'Now I know how toilets save lives' – actor Hugh Bonneville blogs for WaterAid
Actor and WaterAid ambassador Hugh Bonneville visited our work in India, and saw the life-changing difference decent toilets can make to entire communities.
I look at my loo differently from the way I did a few months ago. Before I visited rural India of course I understood how important toilets are to basic standards of health, but the stark reality of not having access to them was something I had never really thought about.
In the world’s wealthier countries, we take toilets for granted. We expect decent bathrooms in the workplace, in restaurants and in schools; many homes have more than one bathroom. We consider such facilities to be fundamental to society, enabling people to be healthy and, thereby, to be productive.
During my trip, I saw first-hand how much toilets, or the lack of them, affect every single aspect of daily life. Without toilets, people are forced to go in the open – routinely, day and night. And I’m not talking about a small, unfortunate group. It is an enormous problem in India, where 44% of the population practises ‘open defecation’ – an astounding 569 million people. The figure worldwide is 946 million.
A dangerous environment
I had been to India before, but my trip with WaterAid took me to places a far cry from the well-trodden routes I had backpacked 30 years earlier. The experience was eye-opening.
We visited a community where a lack of proper sanitation in homes and in school, coupled with poor hygiene, has a detrimental impact on people’s lives every day, damaging their health and their prospects.
In Narai Ka Pura in Madhya Pradesh, a ten-year-old boy named Pradeep showed me the barley fields on the edge of the village in which the men, women and children of the community relieve themselves – amid the very crops on which they depend for food.
The resulting unhygienic environment means deadly diseases can spread at an alarming rate. Add to this a lack of knowledge about basic hygiene practices and one can see immediately how disaster for entire communities is a constant threat and often a devastating reality.
More than 140,000 children die every year in India alone from preventable diarrhoeal diseases, and many more suffer lasting effects. Relentless bouts of sickness prevent people from having time for an education, paid work and family responsibilities. People are trapped in a cycle of poverty.
Children at risk
These are not only problems in remote communities. More and more people in developing countries are migrating to cities in search of better lives for their families but finding that the only land on which they can make a home has nothing in the way of clean water or sanitation. In the crowded slums that develop, with open defecation and unprotected water, life-threatening diseases thrive.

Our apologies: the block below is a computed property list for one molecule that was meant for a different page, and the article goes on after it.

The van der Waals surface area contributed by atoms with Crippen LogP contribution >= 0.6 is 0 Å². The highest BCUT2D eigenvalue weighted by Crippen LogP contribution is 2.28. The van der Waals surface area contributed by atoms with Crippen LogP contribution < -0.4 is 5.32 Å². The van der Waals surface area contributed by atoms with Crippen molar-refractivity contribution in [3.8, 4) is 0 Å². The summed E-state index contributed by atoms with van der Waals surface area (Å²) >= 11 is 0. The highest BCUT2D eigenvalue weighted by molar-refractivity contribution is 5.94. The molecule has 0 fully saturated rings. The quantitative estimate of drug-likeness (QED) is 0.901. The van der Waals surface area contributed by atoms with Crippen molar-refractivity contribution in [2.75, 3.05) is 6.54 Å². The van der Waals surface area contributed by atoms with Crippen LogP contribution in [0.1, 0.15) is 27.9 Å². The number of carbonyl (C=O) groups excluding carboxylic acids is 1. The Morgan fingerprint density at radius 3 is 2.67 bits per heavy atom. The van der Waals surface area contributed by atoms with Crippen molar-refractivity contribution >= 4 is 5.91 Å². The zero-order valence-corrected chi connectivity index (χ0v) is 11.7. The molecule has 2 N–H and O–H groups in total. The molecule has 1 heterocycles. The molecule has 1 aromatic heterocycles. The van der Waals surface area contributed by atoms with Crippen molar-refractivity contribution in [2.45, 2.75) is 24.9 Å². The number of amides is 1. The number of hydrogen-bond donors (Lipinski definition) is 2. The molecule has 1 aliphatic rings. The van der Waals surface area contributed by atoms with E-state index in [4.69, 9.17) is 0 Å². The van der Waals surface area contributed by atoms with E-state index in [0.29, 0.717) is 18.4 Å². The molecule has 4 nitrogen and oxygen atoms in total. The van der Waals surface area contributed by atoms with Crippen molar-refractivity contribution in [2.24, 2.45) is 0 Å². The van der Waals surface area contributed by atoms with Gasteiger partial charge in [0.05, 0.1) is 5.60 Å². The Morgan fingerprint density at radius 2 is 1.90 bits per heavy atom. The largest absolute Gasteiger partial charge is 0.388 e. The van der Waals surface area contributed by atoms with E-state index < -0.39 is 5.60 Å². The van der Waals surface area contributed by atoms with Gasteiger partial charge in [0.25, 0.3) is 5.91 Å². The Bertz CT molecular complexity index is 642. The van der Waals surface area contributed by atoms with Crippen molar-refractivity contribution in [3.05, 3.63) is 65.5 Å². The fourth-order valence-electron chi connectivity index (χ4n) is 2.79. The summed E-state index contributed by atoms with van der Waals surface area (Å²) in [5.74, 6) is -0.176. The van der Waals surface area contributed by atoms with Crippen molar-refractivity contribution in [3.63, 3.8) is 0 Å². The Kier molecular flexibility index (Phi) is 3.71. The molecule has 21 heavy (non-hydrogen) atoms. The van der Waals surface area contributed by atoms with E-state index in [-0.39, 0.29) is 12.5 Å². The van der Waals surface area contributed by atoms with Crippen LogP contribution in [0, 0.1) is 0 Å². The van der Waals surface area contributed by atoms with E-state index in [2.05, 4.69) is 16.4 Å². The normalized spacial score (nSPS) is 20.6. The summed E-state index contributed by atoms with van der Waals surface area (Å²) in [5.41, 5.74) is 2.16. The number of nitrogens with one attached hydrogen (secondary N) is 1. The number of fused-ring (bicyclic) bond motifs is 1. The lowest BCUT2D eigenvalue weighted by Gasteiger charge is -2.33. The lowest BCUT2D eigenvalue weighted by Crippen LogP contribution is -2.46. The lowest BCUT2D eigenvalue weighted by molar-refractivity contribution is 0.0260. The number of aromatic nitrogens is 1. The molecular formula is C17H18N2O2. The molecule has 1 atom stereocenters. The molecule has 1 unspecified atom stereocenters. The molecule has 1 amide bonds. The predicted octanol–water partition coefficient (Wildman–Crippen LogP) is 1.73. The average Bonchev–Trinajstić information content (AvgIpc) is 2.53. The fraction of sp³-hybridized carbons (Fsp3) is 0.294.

Children are especially vulnerable, with long-term consequences. An estimated half of child undernutrition is associated with repeated diarrhoea or intestinal worm infections caused by inadequate water, sanitation or hygiene.
Even if they can get enough to eat, kids might still be undernourished because their bodies do not have chance to absorb the nutrients. Malnourished children are more vulnerable to disease and their development is often impaired, meaning the effects of dirty water and poor sanitation stay with them for life.
It doesn’t have to be this way.
A brighter future
Later in my trip to India, I visited the village of Mahadev Pura, where WaterAid has been working. Here, access to improved sanitation and clean water has made an astonishing difference.
The kids showed me the playground games that help them learn about good hygiene, and the headteacher told me how the pupils’ lives have been transformed, with absenteeism through sanitation-related illnesses a thing of the past. These kids have brighter futures simply because they now have access to loos and clean water.
In 2014, India’s President Narendra Modi launched the Clean India Mission, aiming to end open defecation by October 2019. With so many millions lacking facilities and having to change habits established over generations, some would say this is an unrealistic goal. But with this amount of political will there is hope it can be achieved.
With the new UN Sustainable Development Goal on universal access to water and sanitation also driving change, and with organisations like WaterAid working hard on the ground, this is a pivotal time for sanitation across the globe.
It was quite overwhelming to witness what a difference something as simple as a toilet can make to the lives of entire communities. Surely it is unacceptable in this day and age that two billion people across the world still do not have this basic necessity. Clean water and sanitation transform lives; it really is that simple.